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Which Language Does the Subaltern Speak? Leskov, Verga, and Internal Orientalism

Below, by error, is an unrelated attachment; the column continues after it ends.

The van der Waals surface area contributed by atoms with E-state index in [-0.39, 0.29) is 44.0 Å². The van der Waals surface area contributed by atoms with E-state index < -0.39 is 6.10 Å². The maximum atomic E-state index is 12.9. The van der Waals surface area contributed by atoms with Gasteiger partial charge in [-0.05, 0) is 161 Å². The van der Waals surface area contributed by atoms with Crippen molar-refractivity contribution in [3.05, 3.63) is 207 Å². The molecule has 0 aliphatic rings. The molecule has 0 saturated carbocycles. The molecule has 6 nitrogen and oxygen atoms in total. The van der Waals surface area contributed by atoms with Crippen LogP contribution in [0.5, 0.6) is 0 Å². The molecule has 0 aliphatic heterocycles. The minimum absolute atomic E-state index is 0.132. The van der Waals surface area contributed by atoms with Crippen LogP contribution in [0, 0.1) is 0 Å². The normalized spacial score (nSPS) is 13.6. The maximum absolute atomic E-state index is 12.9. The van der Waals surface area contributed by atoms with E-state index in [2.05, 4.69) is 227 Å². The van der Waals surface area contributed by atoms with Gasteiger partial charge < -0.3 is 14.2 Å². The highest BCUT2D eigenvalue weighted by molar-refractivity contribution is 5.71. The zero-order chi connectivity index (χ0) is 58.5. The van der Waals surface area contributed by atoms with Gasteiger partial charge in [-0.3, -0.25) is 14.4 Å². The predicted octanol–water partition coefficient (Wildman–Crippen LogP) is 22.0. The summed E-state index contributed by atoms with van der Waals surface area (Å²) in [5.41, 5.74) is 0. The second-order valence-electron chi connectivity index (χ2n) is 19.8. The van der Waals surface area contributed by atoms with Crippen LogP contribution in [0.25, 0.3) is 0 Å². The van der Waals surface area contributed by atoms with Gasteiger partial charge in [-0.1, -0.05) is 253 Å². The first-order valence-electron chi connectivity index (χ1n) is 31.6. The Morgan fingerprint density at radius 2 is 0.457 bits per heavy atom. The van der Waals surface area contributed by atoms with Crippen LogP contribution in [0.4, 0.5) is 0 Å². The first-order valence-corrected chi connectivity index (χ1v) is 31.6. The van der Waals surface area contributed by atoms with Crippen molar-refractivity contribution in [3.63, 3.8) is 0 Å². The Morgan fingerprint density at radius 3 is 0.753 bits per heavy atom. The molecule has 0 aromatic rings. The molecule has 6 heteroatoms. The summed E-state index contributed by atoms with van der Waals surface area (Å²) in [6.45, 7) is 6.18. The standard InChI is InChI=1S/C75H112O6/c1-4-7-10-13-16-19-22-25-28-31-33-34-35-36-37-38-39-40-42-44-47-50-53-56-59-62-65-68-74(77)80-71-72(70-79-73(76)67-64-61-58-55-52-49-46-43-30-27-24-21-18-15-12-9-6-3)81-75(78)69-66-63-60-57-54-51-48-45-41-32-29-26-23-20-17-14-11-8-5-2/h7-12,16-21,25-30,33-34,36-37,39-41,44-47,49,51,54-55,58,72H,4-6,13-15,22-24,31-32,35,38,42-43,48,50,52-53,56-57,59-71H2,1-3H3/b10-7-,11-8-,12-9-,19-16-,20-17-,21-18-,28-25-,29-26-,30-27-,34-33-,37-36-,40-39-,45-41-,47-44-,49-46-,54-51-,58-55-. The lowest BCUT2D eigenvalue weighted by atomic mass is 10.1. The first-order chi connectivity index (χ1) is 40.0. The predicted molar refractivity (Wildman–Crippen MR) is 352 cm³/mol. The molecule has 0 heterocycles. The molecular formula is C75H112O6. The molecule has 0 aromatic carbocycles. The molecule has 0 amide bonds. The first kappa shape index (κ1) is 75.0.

During the last few years, Edward Said’s conceptual frame has been used in peculiar ways in relation to both Italy and Russia. The differences are self-evident, but a look at the similarities can be useful as well: if in the Italian case, from a political point of view, a discussion of internal colonisation would be meaningless, from a cultural one the situation changes: the picture of an essentially backwards, ‘Oriental’ South is mainly the product of Southern intellectuals working in exile in Northern Italy after the failed revolution of 1848. The parallel is thus a working one for what concerns the ‘Westernisers’ party; it could be useful to extend it to the ‘Slavophile’ (in the broadest meaning of the word) one. According to Alexander Etkind, thanks to Russia’s peculiar positioning as both ‘self’ and ‘other’, in Leskov’s work the subaltern becomes able to speak. Skaz should thus be the subaltern’s language for self-expression. Scholars of Giovanni Verga have argued that his major work is marked by a shift in the narrative voice, which is now located within the Southern masses themselves. In Verga’s case, maybe, Bakhtin’s understanding of skaz as writing from an other’s point of view could usefully apply.